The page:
% of GDP
Hungary was part of the polyglot Austro-Hungarian Empire, which collapsed during World War I. The country fell under communist rule following World War II. In 1956, a revolt and announced withdrawal from the Warsaw Pact were met with a massive military intervention by Moscow. In the more open GORBACHEV years, Hungary led the movement to dissolve the Warsaw Pact and steadily shifted toward multiparty democracy and a market-oriented economy. Following the collapse of the USSR in 1991, Hungary developed close political and economic ties to Western Europe. It joined NATO in 1999 and is a frontrunner in a future expansion of the
Update No: 082 - (01/03/04)
The Hungarians are pleasantly surprised at their popularity in Europe and the way that the West is increasingly viewing Hungary as an ideal bridge to the East. The Hungarians have received far more in the way of serious foreign investment than the Russians, some $20bn, and in more fruitful lines of activity in the long run than the oil industry.
The Scandinavians in particular keep investing in Hungary. The Finns and the Swedes are doing so in abundance.
The lure of Budapest
Budapest is the most cosmopolitan city and capital in Central Europe. This is largely the legacy of having been one of the twin capitals of the Austro-Hungarian Empire, the livelier and more light-hearted one. Visitors from across the former empire and well beyond throng its streets and squares, its cafes and restaurants, its baths and boutiques.
Naturally this is the place where many a multinational firm has set up shop. Of Hungary's more than 22bn in FDI, most of it is in or around Buda or Pest., either side of the Danube.
In the old days of the communists the Hungarians did better than others under them, with a market variant of the system, or goulash communism. It also did comparatively well under reformers in the 1990s, although one must remember from such a low base at the end of goulash communism that even today GDP per capita barely exceeds $5.000.
Economy in crisis
Today everything has changed. The process was started off in late June. A massive currency crisis broke out.
The Hungarian forint had been one of the most stable currencies in the region. But the Hungarian Central Bank was then forced to make a modest devaluation, A modest change in the mid-point forint trading band, intended as a re-assurance to exporters that there would be no excessive appreciation, precipitated a plunge in the currency instead. Currency dealers across Central Europe began to sell forints heavily and a financial crisis had emerged.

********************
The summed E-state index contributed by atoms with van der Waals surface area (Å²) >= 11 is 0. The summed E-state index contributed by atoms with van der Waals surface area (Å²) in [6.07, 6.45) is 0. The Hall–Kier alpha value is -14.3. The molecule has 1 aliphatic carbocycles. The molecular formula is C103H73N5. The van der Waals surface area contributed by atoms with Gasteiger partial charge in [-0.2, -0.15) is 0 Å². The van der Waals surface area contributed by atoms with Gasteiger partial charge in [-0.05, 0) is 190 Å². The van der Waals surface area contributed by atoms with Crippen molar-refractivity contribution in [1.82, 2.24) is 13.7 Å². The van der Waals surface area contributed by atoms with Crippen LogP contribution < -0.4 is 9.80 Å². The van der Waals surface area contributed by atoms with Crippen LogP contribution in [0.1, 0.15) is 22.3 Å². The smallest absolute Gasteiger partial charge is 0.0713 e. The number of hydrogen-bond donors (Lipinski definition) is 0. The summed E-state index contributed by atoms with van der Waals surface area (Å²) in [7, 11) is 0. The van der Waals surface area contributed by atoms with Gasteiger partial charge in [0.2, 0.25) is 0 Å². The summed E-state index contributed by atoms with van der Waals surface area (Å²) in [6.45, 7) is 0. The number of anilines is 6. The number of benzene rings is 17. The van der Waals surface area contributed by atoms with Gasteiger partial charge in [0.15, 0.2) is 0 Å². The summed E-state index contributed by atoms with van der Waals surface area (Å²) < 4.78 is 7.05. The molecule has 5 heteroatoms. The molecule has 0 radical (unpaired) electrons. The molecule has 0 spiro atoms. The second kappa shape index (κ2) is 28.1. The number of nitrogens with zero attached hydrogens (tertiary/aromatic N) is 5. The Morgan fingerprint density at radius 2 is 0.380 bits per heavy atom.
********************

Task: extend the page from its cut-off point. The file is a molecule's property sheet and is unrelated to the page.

Perhaps just what was needed?
The curious thing about devaluations is that they are greeted as disasters at the time, but often turn out to be highly beneficial. One only has to think of the UK's ejection from the ERM on Black Wednesday, September15th 1992. This led to a sharp devaluation and an export-led recovery, which did not lead to electoral success, but to a wipe-out of Major's government in 1997, because it had so bitterly fought to retain the pound inside the ERM at too high a rate. The collapse of the rouble in 1998 is another instance, leading to spectacular Russian growth ever since, admittedly at the price of the devastation of the middle class and a social polarization subsequently.
This last example shows that one can have too much of a good thing in the way of devaluation. The Prime Minister, Peter Medgyessy, has made a powerful case recently that the summer devaluation could yet turn out well. At a September business round-up he pointed out that growth in 2000-2002 was led by consumption. The forint was overvalued, worsening the position of exporters. That this is not just a retrospective justification is shown by the fact that the government deliberately engineered a devaluation in June, which then got out of hand in July. Given the notorious volatility of financial markets, these sorts of operations often do. The forint is at a realistic rate today, the premier insisted, with high interest rates, the inevitable consequence of the crisis, due to fall.